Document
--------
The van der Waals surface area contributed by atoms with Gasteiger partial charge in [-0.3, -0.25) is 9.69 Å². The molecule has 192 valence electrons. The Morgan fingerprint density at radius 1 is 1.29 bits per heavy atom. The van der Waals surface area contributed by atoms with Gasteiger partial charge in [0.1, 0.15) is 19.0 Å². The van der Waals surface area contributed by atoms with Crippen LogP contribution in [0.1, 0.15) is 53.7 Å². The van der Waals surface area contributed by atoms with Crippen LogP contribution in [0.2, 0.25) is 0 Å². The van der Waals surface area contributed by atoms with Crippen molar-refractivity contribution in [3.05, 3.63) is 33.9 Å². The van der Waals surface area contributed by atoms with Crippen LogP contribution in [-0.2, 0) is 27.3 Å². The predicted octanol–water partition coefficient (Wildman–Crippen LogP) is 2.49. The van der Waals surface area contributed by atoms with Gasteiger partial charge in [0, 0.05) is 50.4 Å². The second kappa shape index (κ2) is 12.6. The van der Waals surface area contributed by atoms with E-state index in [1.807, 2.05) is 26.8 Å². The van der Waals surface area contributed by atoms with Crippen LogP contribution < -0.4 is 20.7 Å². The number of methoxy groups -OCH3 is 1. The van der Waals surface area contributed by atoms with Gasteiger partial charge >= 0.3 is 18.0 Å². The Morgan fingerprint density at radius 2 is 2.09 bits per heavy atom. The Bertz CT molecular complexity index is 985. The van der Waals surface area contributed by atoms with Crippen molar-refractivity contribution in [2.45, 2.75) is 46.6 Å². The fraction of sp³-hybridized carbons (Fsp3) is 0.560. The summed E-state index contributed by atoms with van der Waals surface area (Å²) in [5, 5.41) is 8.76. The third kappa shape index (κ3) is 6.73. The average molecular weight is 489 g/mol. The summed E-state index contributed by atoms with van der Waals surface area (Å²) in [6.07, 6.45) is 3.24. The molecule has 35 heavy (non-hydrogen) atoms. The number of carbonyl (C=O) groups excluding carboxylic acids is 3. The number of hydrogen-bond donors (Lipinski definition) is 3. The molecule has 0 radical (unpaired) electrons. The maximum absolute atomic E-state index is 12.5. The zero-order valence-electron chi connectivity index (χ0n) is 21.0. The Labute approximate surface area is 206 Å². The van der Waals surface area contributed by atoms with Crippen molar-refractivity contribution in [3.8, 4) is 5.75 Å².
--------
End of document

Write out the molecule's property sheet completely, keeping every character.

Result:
The van der Waals surface area contributed by atoms with Gasteiger partial charge in [-0.3, -0.25) is 9.69 Å². The molecule has 192 valence electrons. The Morgan fingerprint density at radius 1 is 1.29 bits per heavy atom. The van der Waals surface area contributed by atoms with Gasteiger partial charge in [0.1, 0.15) is 19.0 Å². The van der Waals surface area contributed by atoms with Crippen LogP contribution in [0.1, 0.15) is 53.7 Å². The van der Waals surface area contributed by atoms with Crippen LogP contribution in [0.2, 0.25) is 0 Å². The van der Waals surface area contributed by atoms with Crippen molar-refractivity contribution in [3.05, 3.63) is 33.9 Å². The van der Waals surface area contributed by atoms with Crippen LogP contribution in [-0.2, 0) is 27.3 Å². The predicted octanol–water partition coefficient (Wildman–Crippen LogP) is 2.49. The van der Waals surface area contributed by atoms with Gasteiger partial charge in [0, 0.05) is 50.4 Å². The second kappa shape index (κ2) is 12.6. The van der Waals surface area contributed by atoms with E-state index in [1.807, 2.05) is 26.8 Å². The van der Waals surface area contributed by atoms with Crippen LogP contribution < -0.4 is 20.7 Å². The number of methoxy groups -OCH3 is 1. The van der Waals surface area contributed by atoms with Gasteiger partial charge >= 0.3 is 18.0 Å². The Morgan fingerprint density at radius 2 is 2.09 bits per heavy atom. The Bertz CT molecular complexity index is 985. The van der Waals surface area contributed by atoms with Crippen molar-refractivity contribution in [2.45, 2.75) is 46.6 Å². The fraction of sp³-hybridized carbons (Fsp3) is 0.560. The summed E-state index contributed by atoms with van der Waals surface area (Å²) in [5, 5.41) is 8.76. The third kappa shape index (κ3) is 6.73. The average molecular weight is 489 g/mol. The summed E-state index contributed by atoms with van der Waals surface area (Å²) in [6.07, 6.45) is 3.24. The molecule has 35 heavy (non-hydrogen) atoms. The number of carbonyl (C=O) groups excluding carboxylic acids is 3. The number of hydrogen-bond donors (Lipinski definition) is 3. The molecule has 0 radical (unpaired) electrons. The maximum absolute atomic E-state index is 12.5. The zero-order valence-electron chi connectivity index (χ0n) is 21.0. The Labute approximate surface area is 206 Å². The van der Waals surface area contributed by atoms with Crippen molar-refractivity contribution in [3.8, 4) is 5.75 Å².